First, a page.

Prime Minister Gaston Browne says regional leaders will meet next Tuesday to consider proposals for LIAT.
Browne says although there is a proposal from a Nigerian airline, he prefers if majority ownership in LIAT remains in the region.
Listen to him here:
St Lucia’s Tourism Minister Dr Ernest Hilaire has called on governments to subsidize regional transportation, which he said should be regarded as a “strategic industry” and allow for private sector involvement.
“It has to be subsidized by governments and we should do so and let’s get on with it. I think the governments should make a commitment to LIAT to get it going. Of course, we should always create space for private sector involvement.
“But we cannot depend on the private sector. They are driven by profit and if there is no space for profit they will drop out of the sky literally, so we need to recognise we need a LIAT,” said Hilaire, who is here attending the Council meeting of the Organisation of Eastern Caribbean (OECS) Tourism Ministers.
Caribbean Community (CARICOM) leaders at the summit in Suriname earlier this month, had agreed on a new modern Multilateral Air Services Agreement (MASA) that will allow for a new framework within which air transportation will operate in the region.
St. Vincent and the Grenadines Prime Minister, who had served as chairman of the Antigua-based LIAT, said that countries, particularly those in the Eastern Caribbean were being severely affected by the loss of thousands of seats “because LIAT as it was is no longer before us..
He said a decision had been taken involving some regional countries to address the issue of a regional air carrier of some kind, may well be the revival of LIAT in some form or the other, ”but we have to get a consultant in the area of aviation to put the framework together and some numbers as a matter of urgency for us to move on”.
Gonsalves said that such a meeting could possibly take place in either St. Vincent and the Grenadines or St. Lucia sometime in the period between the 28 and the end of July…to advance this question in a very practical manner”.
LIAT is owned by the governments of Antigua and Barbuda, Barbados, Dominica and St Vincent and the Grenadines (SVG). Antigua and Barbuda Prime Minister Gaston Browne said previously that a decision had been taken that would allow Barbados and SVG to turn over their shares in LIAT to St. John’s for one EC dollar (One EC dollar=US$0.37 cents) .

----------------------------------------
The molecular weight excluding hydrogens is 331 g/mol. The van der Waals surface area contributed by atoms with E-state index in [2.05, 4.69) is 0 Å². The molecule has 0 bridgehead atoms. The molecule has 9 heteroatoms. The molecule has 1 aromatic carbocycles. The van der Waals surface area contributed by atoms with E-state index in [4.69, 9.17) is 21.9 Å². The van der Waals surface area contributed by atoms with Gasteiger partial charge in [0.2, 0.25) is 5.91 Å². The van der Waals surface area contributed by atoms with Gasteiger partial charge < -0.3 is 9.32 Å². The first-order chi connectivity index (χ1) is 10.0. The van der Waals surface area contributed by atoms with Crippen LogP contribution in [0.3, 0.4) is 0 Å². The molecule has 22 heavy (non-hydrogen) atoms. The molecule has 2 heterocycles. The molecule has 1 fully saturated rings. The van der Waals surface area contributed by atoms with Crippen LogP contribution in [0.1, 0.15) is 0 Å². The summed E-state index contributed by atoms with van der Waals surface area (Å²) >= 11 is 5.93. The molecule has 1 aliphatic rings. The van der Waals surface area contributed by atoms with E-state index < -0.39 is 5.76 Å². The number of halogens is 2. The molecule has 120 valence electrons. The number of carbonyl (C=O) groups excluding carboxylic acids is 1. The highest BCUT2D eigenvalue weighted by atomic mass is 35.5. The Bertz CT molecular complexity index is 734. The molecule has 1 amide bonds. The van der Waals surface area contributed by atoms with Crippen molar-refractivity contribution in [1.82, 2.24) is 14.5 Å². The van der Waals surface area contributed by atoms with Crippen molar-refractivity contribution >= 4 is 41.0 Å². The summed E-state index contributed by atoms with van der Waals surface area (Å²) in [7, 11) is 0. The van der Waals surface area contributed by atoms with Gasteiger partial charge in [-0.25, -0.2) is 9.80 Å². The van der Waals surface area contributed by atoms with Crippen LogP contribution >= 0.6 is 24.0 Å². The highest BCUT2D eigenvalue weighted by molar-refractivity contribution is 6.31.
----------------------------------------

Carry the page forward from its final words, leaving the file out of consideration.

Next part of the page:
Earlier this year, Prime Minister Browne appealed to Caribbean trade unions to re-think their positions regarding the latest offer made to laid-off workers of the airline.
The Antigua and Barbuda government said it was providing two million dollars “to meet partial satisfaction of the cash component of the compassionate pay-out” to former local employees of the regional airline.
Late last month, the Leeward Islands Airlines Pilots Association (LIALPA) said that terminated workers have been on the breadline since April 2020 and are in dire straits.
Hilaire told reporters that while there had been criticisms of LIAT in the past, he acknowledged that “what we have learnt, especially since the pandemic is the criticality of having a LIAT service in the region.
“St Lucia had 10 to 12 flights daily and what would we give to get that back right now. Yes LIAT had its challenges and difficulties, but what we have now is no way better and I do not know now we can depend on private sector to deliver the service for us.
“We need to recognise that regional travel is a strategic industry,” Hilaire said, adding that a LIAT is needed “as soon as possible while at the same time facilitating private sector involvement.
“The St. Lucia government’s position is that we need to provide the support to LIAT that’s necessary to make it fly again like we know it can do,” said Hilaire.
Meanwhile, Dominica’s Trade Minister, Ian Douglas told the OECS tourism ministers meeting that the contribution of intra-regional travel is significant accounting for 20 per cent of inbound arrivals to the Eastern Caribbean Currency Union (ECCU), namely Antigua and Barbuda, Dominica, Grenada, St. Lucia, St. Vincent and the Grenadines, St. Kitts-Nevis, Montserrat, Anguilla and the British Virgin Islands over the period 2017-19.
He said as COVID-19 took its toll on the region, intra-regional travel declined by 97 per cent from April to December “literally just grounding to a halt in 2020”.
He said the policy responses including border closures, travel restrictions and the liquidation of LIAT resulted in only 7,000 intra-regional travellers from April to December 2020.
“As we have said the tourism industry is at the epi-centre of the economy of most of our ECCU economies and as a result recovery in tourism is of critical and urgent importance to us. We believe that given the significant importance of intra-regional travel…re-igniting this segment of the market could help support the recovery in other markets,” he said.